UMass Memorial Medical Center Worcester has received state approval to add 91 beds


WORCESTER – UMass Memorial Medical Center received approval from the state Board of Public Health last week to add 91 inpatient beds between two of its medical campuses, which will help ease congestion on its ward. emergency.

Part of a $143 million renovation to be completed by 2025 between two buildings, 72 beds will be added to the University campus and 19 beds will be added to the Memorial campus and will allow patients to have appropriate care parameters to obtain treatment after diagnosis in the emergency department.

“We’re really excited. We think this is a huge win for Central Mass patients,” said Michael Gustafson, president of the medical center. “It will be a down payment, or help partially resolve, what we believe is a long-standing issue.”

The need for more beds existed before the COVID-19 pandemic, Gustafson said.

“Long before the pandemic, there were many days when we were at 100% occupancy,” he said. “Thirty or 40 patients are waiting in the emergency room for a hospital bed.”

During that time, he said, about 15% to 20% of patients could not be accepted for treatment.

“It was about 2,000 patients,” Gustafson said. “It’s become sometimes 30-40% of the time we have to say ‘no’ and that’s around 4,000 patients.”

Concerned that hospitals may be congested this winter due to an increase in respiratory syncytial virus (RSV) cases – especially in children – as well as other concerns such as influenza and the COVID-19 pandemic In progress, city ​​officials recently urged residents to start masking again.

With a total of 749 licensed beds throughout the hospital, including 69 cribs, the hospital will have over 800 when renovations are complete.

New beds only in Worcester

Renovations will take place at the six-story building at 378 Plantation St., adjacent to the UMass Memorial Health college campus. The other will be at the hospital system’s Memorial Campus at 119 Belmont St.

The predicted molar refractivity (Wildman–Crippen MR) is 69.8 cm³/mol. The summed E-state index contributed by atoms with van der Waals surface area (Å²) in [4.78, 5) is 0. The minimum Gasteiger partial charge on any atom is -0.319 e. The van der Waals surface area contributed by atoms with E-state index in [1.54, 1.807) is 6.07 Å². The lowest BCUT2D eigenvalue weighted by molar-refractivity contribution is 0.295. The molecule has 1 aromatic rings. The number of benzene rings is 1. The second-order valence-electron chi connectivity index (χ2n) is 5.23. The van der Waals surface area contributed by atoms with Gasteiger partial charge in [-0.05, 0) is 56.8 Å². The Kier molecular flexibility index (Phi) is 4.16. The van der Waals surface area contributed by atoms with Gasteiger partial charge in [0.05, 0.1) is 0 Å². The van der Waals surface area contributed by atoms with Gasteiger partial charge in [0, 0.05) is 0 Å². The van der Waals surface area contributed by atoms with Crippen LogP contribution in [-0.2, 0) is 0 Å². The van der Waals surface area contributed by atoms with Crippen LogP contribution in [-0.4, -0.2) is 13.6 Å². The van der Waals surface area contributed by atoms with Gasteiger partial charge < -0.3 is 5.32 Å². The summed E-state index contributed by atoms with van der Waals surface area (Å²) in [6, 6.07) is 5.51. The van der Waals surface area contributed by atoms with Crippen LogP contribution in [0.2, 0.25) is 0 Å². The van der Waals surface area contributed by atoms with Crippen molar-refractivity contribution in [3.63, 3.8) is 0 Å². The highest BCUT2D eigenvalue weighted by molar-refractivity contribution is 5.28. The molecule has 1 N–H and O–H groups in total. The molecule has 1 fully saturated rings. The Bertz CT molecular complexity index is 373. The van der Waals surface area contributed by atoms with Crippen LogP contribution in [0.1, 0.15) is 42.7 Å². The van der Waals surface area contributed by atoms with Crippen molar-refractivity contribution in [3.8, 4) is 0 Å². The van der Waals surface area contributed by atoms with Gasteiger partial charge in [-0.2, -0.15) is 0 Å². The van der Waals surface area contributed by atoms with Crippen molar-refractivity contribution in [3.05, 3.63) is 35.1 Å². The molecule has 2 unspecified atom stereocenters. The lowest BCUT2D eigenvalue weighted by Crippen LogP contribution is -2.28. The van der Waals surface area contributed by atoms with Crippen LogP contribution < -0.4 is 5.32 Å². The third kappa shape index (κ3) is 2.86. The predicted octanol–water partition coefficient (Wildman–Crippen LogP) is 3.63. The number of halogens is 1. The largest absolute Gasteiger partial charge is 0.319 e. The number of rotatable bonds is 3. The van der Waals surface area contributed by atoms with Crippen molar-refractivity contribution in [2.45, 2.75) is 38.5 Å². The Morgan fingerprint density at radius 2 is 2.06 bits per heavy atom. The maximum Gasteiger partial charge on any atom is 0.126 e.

The new beds are for the Worcester campus only, said Ellen C. Carlucci, vice president of marketing, communications and campus development at Marlborough. There are no plans to add additional beds on the Marlborough campus at this time, she said.

Heywood Hospital’s vice president of external affairs, Dawn Casavant, said that due to structural limitations at the hospital, they would not be able to increase the number of beds available for patients.

Milford Regional Medical Center CEO Ed Kelly said the hospital has no immediate plans to increase the number of its licensed inpatient beds.

“As you know, such an increase would require a needs determination and other specific processes required by the state,” Kelly said. “However, we continue our diligence in working collaboratively internally and with our external healthcare partners to mitigate the high volume of patients encountered in our emergency department.”

UMass Memorial facilities will be able to offer different services including treatment of sepsis/severe sepsis, chronic obstructive pulmonary disease, respiratory infection, pneumonia, heart failure, pulmonary edema and other medical conditions after the renovations are complete.

“I really see this as a win for patients in this part of the state and we’re thrilled for our providers who are operating in a very, very high capacity system,” Gustafson said. “We’re excited to be able to do it, even if it’s two years from now.”


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